What is Customer Success?


If it seems like you can’t open an industry site without hearing about “customer success” these days, you’re not imagining things.

A quick glance at Google Trends – not to mention all the round-up articles sharing statistics about how powerful investing in customer success can be – confirms how much interest in the topic has grown over the past few years.

Anybody who knows me knows that I invest heavily in customer success at my Ramp Ventures companies. But I still encounter a lot of confusion about what customer success really is and how it’s executed. My hope is that this article – as well as future articles on the topic – will help you make sense of this powerful practice.

How is Customer Success Different from Customer Service?

One of the first questions people ask me about customer success is whether or not it’s the same as customer service or customer support.

In fact, customer success serves a totally different purpose. 

Customer service and customer support are, by their nature, reactive practices. Basically, you have people employed for the purpose of helping your customers whenever issues arise. They’re the bug fixers. The problem solvers. The people who get the “honor” of picking up the phone or opening emails when customers are pissed.

Customer success, on the other hand, is proactive. Its whole intent is to empower customers to get the greatest possible use out of your product – which means equipping them with the training and information needed to set them up correctly from the start.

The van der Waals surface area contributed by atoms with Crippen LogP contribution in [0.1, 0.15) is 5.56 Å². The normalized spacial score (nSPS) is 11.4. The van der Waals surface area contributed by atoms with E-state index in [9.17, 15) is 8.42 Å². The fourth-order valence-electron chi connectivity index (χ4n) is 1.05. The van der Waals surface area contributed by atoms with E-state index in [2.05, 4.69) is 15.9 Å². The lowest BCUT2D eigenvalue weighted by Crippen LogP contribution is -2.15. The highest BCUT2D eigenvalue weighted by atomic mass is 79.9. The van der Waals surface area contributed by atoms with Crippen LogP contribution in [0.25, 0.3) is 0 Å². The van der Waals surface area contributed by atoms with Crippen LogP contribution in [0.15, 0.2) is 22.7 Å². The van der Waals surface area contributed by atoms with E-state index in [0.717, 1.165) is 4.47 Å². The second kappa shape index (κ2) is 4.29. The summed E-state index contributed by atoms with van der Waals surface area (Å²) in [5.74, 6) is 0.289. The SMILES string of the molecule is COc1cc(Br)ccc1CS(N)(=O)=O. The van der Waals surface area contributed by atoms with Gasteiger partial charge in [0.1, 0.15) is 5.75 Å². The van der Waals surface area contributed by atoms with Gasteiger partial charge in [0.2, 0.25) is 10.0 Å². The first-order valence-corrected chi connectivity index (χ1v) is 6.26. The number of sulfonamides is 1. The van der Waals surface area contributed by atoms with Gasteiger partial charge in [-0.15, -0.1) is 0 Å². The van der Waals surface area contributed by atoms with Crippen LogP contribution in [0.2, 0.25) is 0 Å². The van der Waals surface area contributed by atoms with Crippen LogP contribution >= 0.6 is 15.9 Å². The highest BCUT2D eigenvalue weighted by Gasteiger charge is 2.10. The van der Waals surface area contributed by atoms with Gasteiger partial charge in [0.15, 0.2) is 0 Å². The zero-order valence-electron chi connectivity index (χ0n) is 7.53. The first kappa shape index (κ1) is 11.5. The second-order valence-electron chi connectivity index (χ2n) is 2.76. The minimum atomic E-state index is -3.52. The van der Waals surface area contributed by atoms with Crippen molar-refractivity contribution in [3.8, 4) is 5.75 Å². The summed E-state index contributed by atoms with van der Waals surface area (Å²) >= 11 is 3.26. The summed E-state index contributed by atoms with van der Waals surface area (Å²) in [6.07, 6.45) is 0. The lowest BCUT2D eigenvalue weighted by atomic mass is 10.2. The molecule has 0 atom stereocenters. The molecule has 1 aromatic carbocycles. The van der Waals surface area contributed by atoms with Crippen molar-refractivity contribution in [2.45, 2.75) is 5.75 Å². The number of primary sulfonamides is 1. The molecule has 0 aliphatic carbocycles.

A few of the goals typically associated with customer success programs include:

  • Increasing post-purchase satisfaction, which should serve the dual purpose of increasing business referrals and lowering customer acquisition costs (CACs).
  • Reducing churn by helping customers get to the first point of value as quickly as possible, and by ensuring they remain successful throughout their lifecycles.
  • Improving renewal rates by helping customers to become so successful with your product that they can’t imagine living without it (more on customer retention here).
  • Promoting active engagement with your product through communications based on customer data (e.g. sending a prompt if they haven’t accessed a specific feature that could play a key part in their daily workflow).
  • Identifying opportunities to upsell or cross-sell customers, based on a close understanding of what they need to be as successful as possible.

Customer success workers have a number of tools and practices at their disposal to achieve these goals. And although they may be deployed in different ways at different organizations, the common thread running through all customer success programs is driving success by improving customers’ outcomes.

How Does Customer Success Work?

The type of goals I outlined in the previous section aren’t just achieved by chance – they require two key elements:

1. A Customer Success Team

This is a dedicated role, so you need a person – or ideally a team of people – whose sole focus is customer success. I’ll talk more about building a customer success team later in this article.

2. A Customer Success Solution

Unless you only have a handful of accounts, you likely won’t be able to run an effective customer success program without some kind of tool or software to help you monitor and measure customer interactions, identify opportunities for growth, and accurately predict whether a customer will renew or cancel. 

There are plenty of options available. While the most suitable customer success solution for your business will naturally depend on your industry, product type, company size and various other factors, some of the top tools on the market include:

3. A Customer Success Strategy

Once you have identified a clear, measurable goal (or goals) for your customer success program, you need a strategy to get you there. The process for developing your strategy will probably look a little like this: